In this paper we consider the problem of finding a near-collisionwith Hamming distance bounded by $r$ in a generic cryptographic hash

function $h$ whose outputs can be modeled as random $n$-bit strings.

In 2011, Lamberger suggested a modified version of Pollard\'s rho method

which computes a chain of values by alternately applying the hash

function $h$ and an error correcting code $e$ to a random starting

value $x_{0}$ until it cycles. This turns some (but not all) of the

near-collisions in $h$ into full collisions in $f=e\\circ h$, which

are easy to find. In 2012, Leurent improved Lamberger\'s memoryless

algorithm by using any available amount of memory to store the endpoints

of multiple chains of $f$ values, and using Van Oorschot and Wiener\'s

algorithm to find many full collisions in $f$, hoping that one of

them will be an $r$-near-collision in $h$. This is currently the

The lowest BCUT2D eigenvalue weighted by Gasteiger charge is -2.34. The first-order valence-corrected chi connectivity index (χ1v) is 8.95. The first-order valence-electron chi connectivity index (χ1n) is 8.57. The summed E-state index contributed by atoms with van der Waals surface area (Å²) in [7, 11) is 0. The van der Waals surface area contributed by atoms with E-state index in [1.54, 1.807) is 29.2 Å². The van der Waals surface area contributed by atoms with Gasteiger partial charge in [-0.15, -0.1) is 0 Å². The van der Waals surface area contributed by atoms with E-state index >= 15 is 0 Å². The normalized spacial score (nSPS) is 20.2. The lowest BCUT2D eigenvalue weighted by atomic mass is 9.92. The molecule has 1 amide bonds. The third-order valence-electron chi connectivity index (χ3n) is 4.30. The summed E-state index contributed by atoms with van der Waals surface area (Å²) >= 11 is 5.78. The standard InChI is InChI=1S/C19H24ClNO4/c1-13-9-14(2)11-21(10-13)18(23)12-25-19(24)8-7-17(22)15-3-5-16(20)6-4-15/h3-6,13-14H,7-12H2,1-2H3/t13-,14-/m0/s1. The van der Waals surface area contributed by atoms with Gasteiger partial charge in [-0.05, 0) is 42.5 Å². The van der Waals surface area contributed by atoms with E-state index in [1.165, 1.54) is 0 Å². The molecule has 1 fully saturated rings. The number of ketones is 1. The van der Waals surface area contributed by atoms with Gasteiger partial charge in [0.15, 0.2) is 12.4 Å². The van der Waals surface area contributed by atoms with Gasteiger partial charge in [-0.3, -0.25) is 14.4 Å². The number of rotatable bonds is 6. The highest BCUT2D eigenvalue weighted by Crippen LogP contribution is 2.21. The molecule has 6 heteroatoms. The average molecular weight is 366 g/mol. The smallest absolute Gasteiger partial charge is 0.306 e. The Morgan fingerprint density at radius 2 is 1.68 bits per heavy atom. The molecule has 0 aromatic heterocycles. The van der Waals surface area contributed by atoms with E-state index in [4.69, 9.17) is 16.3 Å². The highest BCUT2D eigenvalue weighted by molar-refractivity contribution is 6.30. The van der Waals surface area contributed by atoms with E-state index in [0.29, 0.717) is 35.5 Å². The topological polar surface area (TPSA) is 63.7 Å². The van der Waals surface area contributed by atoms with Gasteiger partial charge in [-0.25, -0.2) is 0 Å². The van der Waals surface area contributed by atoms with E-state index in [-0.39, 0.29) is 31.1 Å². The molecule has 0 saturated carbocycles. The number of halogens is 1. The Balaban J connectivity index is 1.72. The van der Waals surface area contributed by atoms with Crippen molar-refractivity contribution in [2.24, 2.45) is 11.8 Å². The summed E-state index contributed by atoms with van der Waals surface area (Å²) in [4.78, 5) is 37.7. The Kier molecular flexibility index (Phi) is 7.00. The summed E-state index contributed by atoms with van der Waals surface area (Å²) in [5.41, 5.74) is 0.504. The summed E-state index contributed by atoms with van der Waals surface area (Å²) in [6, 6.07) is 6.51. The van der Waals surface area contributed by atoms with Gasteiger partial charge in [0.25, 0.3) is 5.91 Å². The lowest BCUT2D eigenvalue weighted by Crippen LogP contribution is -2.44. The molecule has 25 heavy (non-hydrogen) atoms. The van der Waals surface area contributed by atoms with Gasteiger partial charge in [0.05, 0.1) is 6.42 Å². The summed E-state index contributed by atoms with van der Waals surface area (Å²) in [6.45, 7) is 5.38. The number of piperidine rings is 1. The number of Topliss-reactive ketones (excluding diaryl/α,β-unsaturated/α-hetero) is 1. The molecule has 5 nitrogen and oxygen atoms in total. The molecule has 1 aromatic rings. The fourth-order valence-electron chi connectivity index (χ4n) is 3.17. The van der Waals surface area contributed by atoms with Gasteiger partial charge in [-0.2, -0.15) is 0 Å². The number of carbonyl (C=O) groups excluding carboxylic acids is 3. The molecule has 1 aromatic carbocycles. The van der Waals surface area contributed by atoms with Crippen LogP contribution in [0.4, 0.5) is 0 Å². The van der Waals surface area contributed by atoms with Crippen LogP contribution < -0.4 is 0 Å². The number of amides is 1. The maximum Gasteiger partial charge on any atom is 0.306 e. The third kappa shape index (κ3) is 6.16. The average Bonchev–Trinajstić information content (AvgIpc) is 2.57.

best known time/memory tradeoff algorithm for the problem.

The efficiency of both Lamberger\'s and Leurent\'s algorithms depend

on the quality of their error correction code. Since they have to

apply error correction to \\emph{any} bit string, they want to use

perfect codes, but all the known constructions of such codes can correct

only $1$ or $3$ errors. To deal with a larger number of errors,

they recommend using a concatenation of many Hamming codes, each capable

of correcting a single error in a particular subset of the bits, along

with some projections. As we show in this paper, this is a suboptimal

choice, which can be considerably improved by using randomly chosen

linear codes instead of Hamming codes and storing a precomputed lookup

table to make the error correction process efficient. We show both

theoretically and experimentally that this is a better way to utilize

the available memory, instead of devoting all the memory to the storage

of chain endpoints. Compared to Leurent\'s algorithm, we demonstrate

an improvement ratio which grows with the size of the problem. In

particular, we experimentally verified an improvement ratio of about

$3$ in a small example with $n=160$ and $r=33$ which we implemented

on a single PC, and mathematically predicted an improvement ratio

of about $730$ in a large example with $n=1024$ and $r=100$, using

$2^{40}$ memory.